Featuring a kickass cameo by Alien heroine Sigourney Weaver and special effects by Heather Langenkamp (Nancy of the Nightmare On Elm Street series), Cabin has a great horror lineage on top of its unique and triumphant take on the genre.

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28 Weeks Later (2007)

The only sequel to make the list is a worthy follow-up to Danny Boyle’s original tale of the “infected.”  A literal continuation of the original film’s timeline, Weeks hits the ground running, as Robert Carlyle (memorable as Begbie in Boyle’s great Trainspotting) abandons his wife (in a gut-wrenching opening scene) after the infected attack survivors in a secluded English cottage.

Featuring Jeremy Renner and Idris Elba in strong supporting roles, 28 Weeks is not as impactful as its predecessor, but still packed with many intense scenes of ultraviolence, a bleak ending, and one doozy of a sequence involving a helicopter and bucketfuls of blood.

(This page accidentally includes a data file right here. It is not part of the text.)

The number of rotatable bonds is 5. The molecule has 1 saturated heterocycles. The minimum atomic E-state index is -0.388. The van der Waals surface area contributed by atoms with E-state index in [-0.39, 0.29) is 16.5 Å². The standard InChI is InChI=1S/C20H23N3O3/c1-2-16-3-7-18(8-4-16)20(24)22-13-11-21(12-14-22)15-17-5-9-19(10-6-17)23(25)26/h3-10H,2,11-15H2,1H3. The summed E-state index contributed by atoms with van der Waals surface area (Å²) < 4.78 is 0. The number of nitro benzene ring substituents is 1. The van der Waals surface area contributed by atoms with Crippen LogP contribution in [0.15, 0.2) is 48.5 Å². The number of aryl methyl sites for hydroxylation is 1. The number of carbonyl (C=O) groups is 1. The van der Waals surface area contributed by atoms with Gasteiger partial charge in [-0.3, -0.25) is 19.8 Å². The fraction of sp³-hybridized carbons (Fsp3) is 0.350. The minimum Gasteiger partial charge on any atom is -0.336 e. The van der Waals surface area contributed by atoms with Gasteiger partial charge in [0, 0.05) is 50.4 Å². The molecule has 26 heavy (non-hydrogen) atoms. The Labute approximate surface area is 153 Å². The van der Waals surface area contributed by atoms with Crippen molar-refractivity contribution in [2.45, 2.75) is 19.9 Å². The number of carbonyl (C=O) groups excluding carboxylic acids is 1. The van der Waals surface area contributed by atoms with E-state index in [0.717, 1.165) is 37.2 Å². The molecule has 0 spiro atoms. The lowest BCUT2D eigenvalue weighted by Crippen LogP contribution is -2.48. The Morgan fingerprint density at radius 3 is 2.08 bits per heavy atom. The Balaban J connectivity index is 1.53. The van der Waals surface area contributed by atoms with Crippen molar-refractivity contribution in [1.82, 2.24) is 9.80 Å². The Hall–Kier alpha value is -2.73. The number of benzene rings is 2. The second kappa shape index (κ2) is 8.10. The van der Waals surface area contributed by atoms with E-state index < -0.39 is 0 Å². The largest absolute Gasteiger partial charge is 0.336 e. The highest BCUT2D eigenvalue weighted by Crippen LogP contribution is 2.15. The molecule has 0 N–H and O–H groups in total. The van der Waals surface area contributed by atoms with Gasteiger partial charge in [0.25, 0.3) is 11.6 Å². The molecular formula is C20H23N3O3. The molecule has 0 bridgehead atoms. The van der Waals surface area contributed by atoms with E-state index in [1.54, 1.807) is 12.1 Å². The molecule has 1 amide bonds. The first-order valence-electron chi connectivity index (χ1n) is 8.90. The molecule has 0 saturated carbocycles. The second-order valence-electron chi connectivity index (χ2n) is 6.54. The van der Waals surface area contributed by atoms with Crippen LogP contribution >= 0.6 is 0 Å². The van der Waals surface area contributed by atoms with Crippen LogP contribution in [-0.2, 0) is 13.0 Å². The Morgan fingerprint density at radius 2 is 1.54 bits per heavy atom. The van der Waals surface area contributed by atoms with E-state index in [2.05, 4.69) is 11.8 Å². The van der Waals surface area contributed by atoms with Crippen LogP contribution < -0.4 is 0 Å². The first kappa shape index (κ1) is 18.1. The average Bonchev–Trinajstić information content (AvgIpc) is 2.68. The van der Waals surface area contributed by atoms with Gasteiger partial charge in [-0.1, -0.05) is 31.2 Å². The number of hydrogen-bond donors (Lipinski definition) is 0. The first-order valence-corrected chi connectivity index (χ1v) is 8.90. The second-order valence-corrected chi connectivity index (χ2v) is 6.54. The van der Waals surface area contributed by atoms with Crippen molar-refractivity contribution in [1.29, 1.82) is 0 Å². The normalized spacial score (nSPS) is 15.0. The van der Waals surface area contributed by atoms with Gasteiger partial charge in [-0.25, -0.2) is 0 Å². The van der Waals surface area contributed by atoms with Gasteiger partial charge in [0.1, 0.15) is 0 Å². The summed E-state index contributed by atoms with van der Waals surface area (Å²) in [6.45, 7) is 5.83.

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Identity (2003)

Loosely adapted from one of my favorite books, Agatha Christie’s And Then There Were None, James Mangold’s whodunit features a who’s who of stellar character actors including John Hawkes, John C. McGinley, Rebecca DeMornay, Alfred Molina and Pruitt Taylor Vince.

It doesn’t hurt that Identity is anchored by two of my favorite actors, John Cusack and Ray Liotta, who both shine as the rival “good cop, bad cop” who may or may not be behind a series of gruesome murders at a creepy motel on a rainy Nevada night.  Although the film’s twist ending is a bit convoluted, it’s the fun of getting there – and the unexpected and sometimes shocking ways in which the characters are dispatched – that make Identity worth a look.